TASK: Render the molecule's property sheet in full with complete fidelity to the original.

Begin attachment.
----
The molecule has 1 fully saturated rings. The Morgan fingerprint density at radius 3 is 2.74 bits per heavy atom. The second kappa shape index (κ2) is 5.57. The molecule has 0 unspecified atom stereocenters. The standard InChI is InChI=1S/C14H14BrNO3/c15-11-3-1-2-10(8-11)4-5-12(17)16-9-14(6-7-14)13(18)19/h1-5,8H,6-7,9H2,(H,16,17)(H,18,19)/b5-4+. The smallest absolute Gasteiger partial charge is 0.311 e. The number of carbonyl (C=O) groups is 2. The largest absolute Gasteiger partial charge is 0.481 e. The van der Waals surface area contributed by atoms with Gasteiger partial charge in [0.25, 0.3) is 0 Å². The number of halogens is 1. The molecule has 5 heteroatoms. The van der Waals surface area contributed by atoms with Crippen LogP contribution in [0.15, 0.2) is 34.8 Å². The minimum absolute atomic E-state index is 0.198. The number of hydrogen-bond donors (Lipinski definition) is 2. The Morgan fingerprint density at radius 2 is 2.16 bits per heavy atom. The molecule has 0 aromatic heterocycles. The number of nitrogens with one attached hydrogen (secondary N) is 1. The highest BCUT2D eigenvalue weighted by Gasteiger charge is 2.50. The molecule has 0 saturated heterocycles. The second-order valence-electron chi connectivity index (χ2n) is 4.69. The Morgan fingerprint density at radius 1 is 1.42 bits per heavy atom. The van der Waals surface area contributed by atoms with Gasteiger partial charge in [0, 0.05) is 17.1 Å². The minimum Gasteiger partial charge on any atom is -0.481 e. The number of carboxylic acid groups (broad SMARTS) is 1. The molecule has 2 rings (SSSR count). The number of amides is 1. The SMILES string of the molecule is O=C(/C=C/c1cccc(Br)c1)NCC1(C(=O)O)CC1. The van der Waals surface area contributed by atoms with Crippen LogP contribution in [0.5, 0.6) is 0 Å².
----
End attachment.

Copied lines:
The molecule has 1 fully saturated rings. The Morgan fingerprint density at radius 3 is 2.74 bits per heavy atom. The second kappa shape index (κ2) is 5.57. The molecule has 0 unspecified atom stereocenters. The standard InChI is InChI=1S/C14H14BrNO3/c15-11-3-1-2-10(8-11)4-5-12(17)16-9-14(6-7-14)13(18)19/h1-5,8H,6-7,9H2,(H,16,17)(H,18,19)/b5-4+. The smallest absolute Gasteiger partial charge is 0.311 e. The number of carbonyl (C=O) groups is 2. The largest absolute Gasteiger partial charge is 0.481 e. The van der Waals surface area contributed by atoms with Gasteiger partial charge in [0.25, 0.3) is 0 Å². The number of halogens is 1. The molecule has 5 heteroatoms. The van der Waals surface area contributed by atoms with Crippen LogP contribution in [0.15, 0.2) is 34.8 Å². The minimum absolute atomic E-state index is 0.198. The number of hydrogen-bond donors (Lipinski definition) is 2. The Morgan fingerprint density at radius 2 is 2.16 bits per heavy atom. The molecule has 0 aromatic heterocycles. The number of nitrogens with one attached hydrogen (secondary N) is 1. The highest BCUT2D eigenvalue weighted by Gasteiger charge is 2.50. The molecule has 0 saturated heterocycles. The second-order valence-electron chi connectivity index (χ2n) is 4.69. The Morgan fingerprint density at radius 1 is 1.42 bits per heavy atom. The van der Waals surface area contributed by atoms with Gasteiger partial charge in [0, 0.05) is 17.1 Å². The minimum Gasteiger partial charge on any atom is -0.481 e. The number of carboxylic acid groups (broad SMARTS) is 1. The molecule has 2 rings (SSSR count). The number of amides is 1. The SMILES string of the molecule is O=C(/C=C/c1cccc(Br)c1)NCC1(C(=O)O)CC1. The van der Waals surface area contributed by atoms with Crippen LogP contribution in [0.5, 0.6) is 0 Å².